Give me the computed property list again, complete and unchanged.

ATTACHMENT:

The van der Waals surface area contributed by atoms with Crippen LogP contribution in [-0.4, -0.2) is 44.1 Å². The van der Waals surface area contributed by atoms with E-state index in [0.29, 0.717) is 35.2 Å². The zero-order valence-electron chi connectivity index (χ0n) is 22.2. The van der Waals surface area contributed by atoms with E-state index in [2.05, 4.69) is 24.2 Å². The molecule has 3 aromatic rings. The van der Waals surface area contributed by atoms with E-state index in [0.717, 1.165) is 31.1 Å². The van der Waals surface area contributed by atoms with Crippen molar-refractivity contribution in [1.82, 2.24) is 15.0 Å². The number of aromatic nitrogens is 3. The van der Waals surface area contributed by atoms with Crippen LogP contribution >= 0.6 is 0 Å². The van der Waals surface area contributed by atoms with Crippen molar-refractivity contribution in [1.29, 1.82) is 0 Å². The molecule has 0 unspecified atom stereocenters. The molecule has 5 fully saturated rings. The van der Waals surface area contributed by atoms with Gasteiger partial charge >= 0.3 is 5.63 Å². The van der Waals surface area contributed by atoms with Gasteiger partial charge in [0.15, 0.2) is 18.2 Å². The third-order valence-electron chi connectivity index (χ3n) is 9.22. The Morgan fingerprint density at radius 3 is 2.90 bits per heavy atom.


The van der Waals surface area contributed by atoms with Crippen LogP contribution in [-0.4, -0.2) is 44.1 Å². The van der Waals surface area contributed by atoms with E-state index in [0.29, 0.717) is 35.2 Å². The zero-order valence-electron chi connectivity index (χ0n) is 22.2. The van der Waals surface area contributed by atoms with E-state index in [2.05, 4.69) is 24.2 Å². The molecule has 3 aromatic rings. The van der Waals surface area contributed by atoms with E-state index in [0.717, 1.165) is 31.1 Å². The van der Waals surface area contributed by atoms with Crippen molar-refractivity contribution in [1.82, 2.24) is 15.0 Å². The number of aromatic nitrogens is 3. The van der Waals surface area contributed by atoms with Crippen LogP contribution >= 0.6 is 0 Å². The van der Waals surface area contributed by atoms with Crippen molar-refractivity contribution in [1.29, 1.82) is 0 Å². The molecule has 0 unspecified atom stereocenters. The molecule has 5 fully saturated rings. The van der Waals surface area contributed by atoms with Gasteiger partial charge >= 0.3 is 5.63 Å². The van der Waals surface area contributed by atoms with Gasteiger partial charge in [0.15, 0.2) is 18.2 Å². The third-order valence-electron chi connectivity index (χ3n) is 9.22. The Morgan fingerprint density at radius 3 is 2.90 bits per heavy atom.